The Dow dropped over 200 points Tuesday, its worst loss in months, after the debt ratings on Greece and Portugal were downgraded. Goldman Sachs ended higher. The VIX jumped more than 30 percent, it's biggest one-day surge since October 2008.
Goldman Sachs executives tried to fend off accusations they inflated the housing bubble, sold clients "sh**ty" deals and made billions off the market's collapse, in a high stakes Senate hearing.
While Washington has developed a laser-like focus on Wall Street, the investment capital of the world has not seemed to return the favor.
Watching the Senate hearings on Goldman Sachs is both educational and entertaining. I call it a "rumble" for rich white guys.
The point was made, yet again, that the lack of regulation played a pivotal role to the bad actions in this and other markets.
Will Fortune 500 companies continue to do business with the Wall Street giant?
Watching the Goldman Sachs hearing, one Senator recited the phrase "sh**ty deal" so many times, you had to wonder — s it taking place in the Senate or South Park?!
The Senate hearings start off with tough questioning about what Wall Street owes its clients.
Failed companies such as AIG and Lehman Brothers should be in the crosshairs of a Securities and Exchange Commission probe, not Goldman Sachs, a leading hedge fund manager told CNBC Tuesday.
With all eyes trained on the financial-regulation bill and the Goldman Sachs hearings, I’d like to keep hope alive by focusing attention on the V-shaped recovery.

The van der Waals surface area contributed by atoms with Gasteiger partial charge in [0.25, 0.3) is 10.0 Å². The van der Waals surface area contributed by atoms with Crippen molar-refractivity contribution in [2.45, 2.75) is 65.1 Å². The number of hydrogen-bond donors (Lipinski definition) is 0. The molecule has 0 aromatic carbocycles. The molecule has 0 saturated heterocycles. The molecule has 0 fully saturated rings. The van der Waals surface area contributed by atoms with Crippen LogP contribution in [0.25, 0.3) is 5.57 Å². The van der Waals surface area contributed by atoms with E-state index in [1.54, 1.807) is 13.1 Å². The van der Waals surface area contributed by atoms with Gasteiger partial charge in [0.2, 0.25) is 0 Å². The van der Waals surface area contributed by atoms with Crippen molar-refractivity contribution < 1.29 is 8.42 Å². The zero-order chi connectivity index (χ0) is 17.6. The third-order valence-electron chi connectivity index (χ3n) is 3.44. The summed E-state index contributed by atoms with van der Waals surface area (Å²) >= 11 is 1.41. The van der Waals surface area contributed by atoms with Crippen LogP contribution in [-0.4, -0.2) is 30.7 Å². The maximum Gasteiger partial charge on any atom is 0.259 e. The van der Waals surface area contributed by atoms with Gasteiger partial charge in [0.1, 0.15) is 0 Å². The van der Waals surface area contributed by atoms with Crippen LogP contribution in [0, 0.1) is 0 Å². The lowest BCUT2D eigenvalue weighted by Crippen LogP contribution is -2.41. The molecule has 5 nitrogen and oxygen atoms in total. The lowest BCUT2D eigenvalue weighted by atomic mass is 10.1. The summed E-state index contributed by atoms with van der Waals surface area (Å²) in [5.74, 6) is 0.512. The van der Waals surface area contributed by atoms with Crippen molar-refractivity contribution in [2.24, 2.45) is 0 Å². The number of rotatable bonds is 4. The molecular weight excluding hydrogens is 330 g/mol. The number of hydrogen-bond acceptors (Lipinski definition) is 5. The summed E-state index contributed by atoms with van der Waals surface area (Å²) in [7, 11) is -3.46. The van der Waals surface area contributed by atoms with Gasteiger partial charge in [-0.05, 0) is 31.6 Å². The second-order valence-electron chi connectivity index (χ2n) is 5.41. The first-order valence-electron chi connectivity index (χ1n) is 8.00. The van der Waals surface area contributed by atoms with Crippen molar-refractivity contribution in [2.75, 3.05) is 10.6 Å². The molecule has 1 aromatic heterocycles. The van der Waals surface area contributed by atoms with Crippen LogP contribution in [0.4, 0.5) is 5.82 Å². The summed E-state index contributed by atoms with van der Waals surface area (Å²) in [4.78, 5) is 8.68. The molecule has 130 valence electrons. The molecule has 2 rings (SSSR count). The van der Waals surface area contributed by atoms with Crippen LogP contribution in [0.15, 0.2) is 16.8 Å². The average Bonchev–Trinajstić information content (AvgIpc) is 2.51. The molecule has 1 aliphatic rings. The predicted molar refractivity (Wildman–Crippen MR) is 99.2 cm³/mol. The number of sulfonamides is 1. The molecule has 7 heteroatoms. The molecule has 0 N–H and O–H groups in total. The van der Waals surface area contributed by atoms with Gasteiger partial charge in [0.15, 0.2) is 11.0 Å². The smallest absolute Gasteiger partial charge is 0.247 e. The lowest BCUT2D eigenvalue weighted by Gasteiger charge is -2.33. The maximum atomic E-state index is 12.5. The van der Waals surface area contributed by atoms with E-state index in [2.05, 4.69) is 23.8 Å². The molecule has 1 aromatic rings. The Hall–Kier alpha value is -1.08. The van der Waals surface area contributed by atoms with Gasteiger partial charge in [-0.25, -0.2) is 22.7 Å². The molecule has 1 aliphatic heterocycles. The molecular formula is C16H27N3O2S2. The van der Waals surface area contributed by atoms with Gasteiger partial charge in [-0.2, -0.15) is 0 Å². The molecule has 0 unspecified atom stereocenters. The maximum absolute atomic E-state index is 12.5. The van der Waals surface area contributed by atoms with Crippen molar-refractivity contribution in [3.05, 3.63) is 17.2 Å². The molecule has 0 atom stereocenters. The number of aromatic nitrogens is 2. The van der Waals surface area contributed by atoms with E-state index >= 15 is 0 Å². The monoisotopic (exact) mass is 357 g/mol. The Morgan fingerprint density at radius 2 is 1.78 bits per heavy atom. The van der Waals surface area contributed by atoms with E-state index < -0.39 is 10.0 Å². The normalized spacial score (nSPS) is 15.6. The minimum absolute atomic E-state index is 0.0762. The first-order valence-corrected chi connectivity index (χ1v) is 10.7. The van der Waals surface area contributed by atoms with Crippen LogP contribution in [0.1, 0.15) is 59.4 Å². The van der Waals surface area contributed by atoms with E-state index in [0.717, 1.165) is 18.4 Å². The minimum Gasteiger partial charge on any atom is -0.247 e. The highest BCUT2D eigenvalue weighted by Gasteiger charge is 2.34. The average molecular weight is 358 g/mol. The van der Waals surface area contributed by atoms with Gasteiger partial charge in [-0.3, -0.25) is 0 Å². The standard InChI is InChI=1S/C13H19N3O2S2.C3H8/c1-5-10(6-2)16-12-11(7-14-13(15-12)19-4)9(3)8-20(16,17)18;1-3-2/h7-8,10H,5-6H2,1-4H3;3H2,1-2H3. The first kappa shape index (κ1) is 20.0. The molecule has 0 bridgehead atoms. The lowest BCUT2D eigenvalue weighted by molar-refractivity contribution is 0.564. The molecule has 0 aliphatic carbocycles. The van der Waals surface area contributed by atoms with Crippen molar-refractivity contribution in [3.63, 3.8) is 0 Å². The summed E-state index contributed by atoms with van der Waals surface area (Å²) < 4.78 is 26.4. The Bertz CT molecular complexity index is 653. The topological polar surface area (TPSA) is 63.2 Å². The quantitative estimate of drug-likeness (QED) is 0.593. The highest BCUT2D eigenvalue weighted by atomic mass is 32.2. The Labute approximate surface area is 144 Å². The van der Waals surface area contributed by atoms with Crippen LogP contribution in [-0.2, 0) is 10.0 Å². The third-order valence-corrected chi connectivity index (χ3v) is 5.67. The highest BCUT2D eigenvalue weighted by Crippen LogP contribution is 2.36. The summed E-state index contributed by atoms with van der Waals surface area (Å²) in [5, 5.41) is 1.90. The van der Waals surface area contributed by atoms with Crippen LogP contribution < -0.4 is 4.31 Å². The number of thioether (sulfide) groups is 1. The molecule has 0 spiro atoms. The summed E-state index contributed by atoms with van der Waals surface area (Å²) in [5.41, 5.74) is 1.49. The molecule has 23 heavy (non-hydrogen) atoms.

As the financial giant defends itself against the SEC civil suit, does the firm have a responsibility to admit any wrong doing, whether legal or illegal?
Step back for a moment and imagine that your company is in Goldman's position right now: Universally reviled; Accused of betting against not only its own customers but the entire economic wellbeing of the country; At the center of an international political storm (one example: the bank has become a talking point in the UK general election); So unpopular that you can't find political support even among the most pro-business members of the opposition.
Stocks pared their losses Tuesday after a report showed consumer confidence rose to its highest level since September 2008.
As Goldman Sachs faced investigation and Democrats and Republicans battle over financial regulation in the house it appears hedge funds are thriving despite the threat of more stringent rules.
The bailout of Greece has stirred ferocious debate and fallout in Germany, which has an election shortly.
Goldman Sachs did not commit fraud and the insurance company that bought the product that is the subject of a government investigation should have known the risks, Bill Ackman told CNBC Tuesday
U.S. stock index futures edged lower ahead of the open Tuesday as the Federal Reserve prepared to start its two-day policy meeting and Goldman Sachs CEO Lloyd Blankfein is scheduled to appear before Congress.
The CEO of Goldman Sachs and other executives from the Wall Street powerhouse are coming before Congress 10 days after the government accused the firm of fraud.
The spectacle of Goldman Sachs executives being grilled before a Senate committee—and the potential bite of regulatory reform—could keep pressure on financial stocks.
Wall Street is bracing for Goldman CEO Lloyd Blankfein's testimony on Tuesday in which he will respond to fraud charges brought by the SEC.